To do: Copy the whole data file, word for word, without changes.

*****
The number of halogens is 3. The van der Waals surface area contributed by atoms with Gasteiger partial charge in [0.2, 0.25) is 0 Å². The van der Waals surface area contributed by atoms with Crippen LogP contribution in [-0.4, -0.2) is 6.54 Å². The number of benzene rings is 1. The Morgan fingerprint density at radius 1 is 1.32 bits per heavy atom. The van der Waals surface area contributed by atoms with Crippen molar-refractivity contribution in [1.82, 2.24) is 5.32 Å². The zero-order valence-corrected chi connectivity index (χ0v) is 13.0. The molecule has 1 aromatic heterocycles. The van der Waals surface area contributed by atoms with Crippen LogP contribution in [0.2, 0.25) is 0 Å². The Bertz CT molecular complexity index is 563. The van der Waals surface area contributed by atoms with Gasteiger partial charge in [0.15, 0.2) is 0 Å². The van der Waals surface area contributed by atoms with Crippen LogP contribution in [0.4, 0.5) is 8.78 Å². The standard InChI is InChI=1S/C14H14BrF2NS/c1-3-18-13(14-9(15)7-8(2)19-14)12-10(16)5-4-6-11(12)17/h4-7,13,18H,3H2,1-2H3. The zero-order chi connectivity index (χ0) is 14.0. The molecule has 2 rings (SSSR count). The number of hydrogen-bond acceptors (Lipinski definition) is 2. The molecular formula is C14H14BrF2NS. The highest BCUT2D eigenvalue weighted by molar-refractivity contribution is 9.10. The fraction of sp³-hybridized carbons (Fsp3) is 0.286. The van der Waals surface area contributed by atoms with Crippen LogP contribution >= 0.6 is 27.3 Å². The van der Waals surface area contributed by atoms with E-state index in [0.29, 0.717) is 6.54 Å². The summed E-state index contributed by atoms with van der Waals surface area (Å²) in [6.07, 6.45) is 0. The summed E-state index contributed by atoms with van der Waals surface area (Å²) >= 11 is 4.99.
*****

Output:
The number of halogens is 3. The van der Waals surface area contributed by atoms with Gasteiger partial charge in [0.2, 0.25) is 0 Å². The van der Waals surface area contributed by atoms with Crippen LogP contribution in [-0.4, -0.2) is 6.54 Å². The number of benzene rings is 1. The Morgan fingerprint density at radius 1 is 1.32 bits per heavy atom. The van der Waals surface area contributed by atoms with Crippen molar-refractivity contribution in [1.82, 2.24) is 5.32 Å². The zero-order valence-corrected chi connectivity index (χ0v) is 13.0. The molecule has 1 aromatic heterocycles. The van der Waals surface area contributed by atoms with Crippen LogP contribution in [0.2, 0.25) is 0 Å². The Bertz CT molecular complexity index is 563. The van der Waals surface area contributed by atoms with Gasteiger partial charge in [0.15, 0.2) is 0 Å². The van der Waals surface area contributed by atoms with Crippen LogP contribution in [0.4, 0.5) is 8.78 Å². The standard InChI is InChI=1S/C14H14BrF2NS/c1-3-18-13(14-9(15)7-8(2)19-14)12-10(16)5-4-6-11(12)17/h4-7,13,18H,3H2,1-2H3. The zero-order chi connectivity index (χ0) is 14.0. The molecule has 2 rings (SSSR count). The number of hydrogen-bond acceptors (Lipinski definition) is 2. The molecular formula is C14H14BrF2NS. The highest BCUT2D eigenvalue weighted by molar-refractivity contribution is 9.10. The fraction of sp³-hybridized carbons (Fsp3) is 0.286. The van der Waals surface area contributed by atoms with Crippen LogP contribution >= 0.6 is 27.3 Å². The van der Waals surface area contributed by atoms with E-state index in [0.29, 0.717) is 6.54 Å². The summed E-state index contributed by atoms with van der Waals surface area (Å²) in [6.07, 6.45) is 0. The summed E-state index contributed by atoms with van der Waals surface area (Å²) >= 11 is 4.99.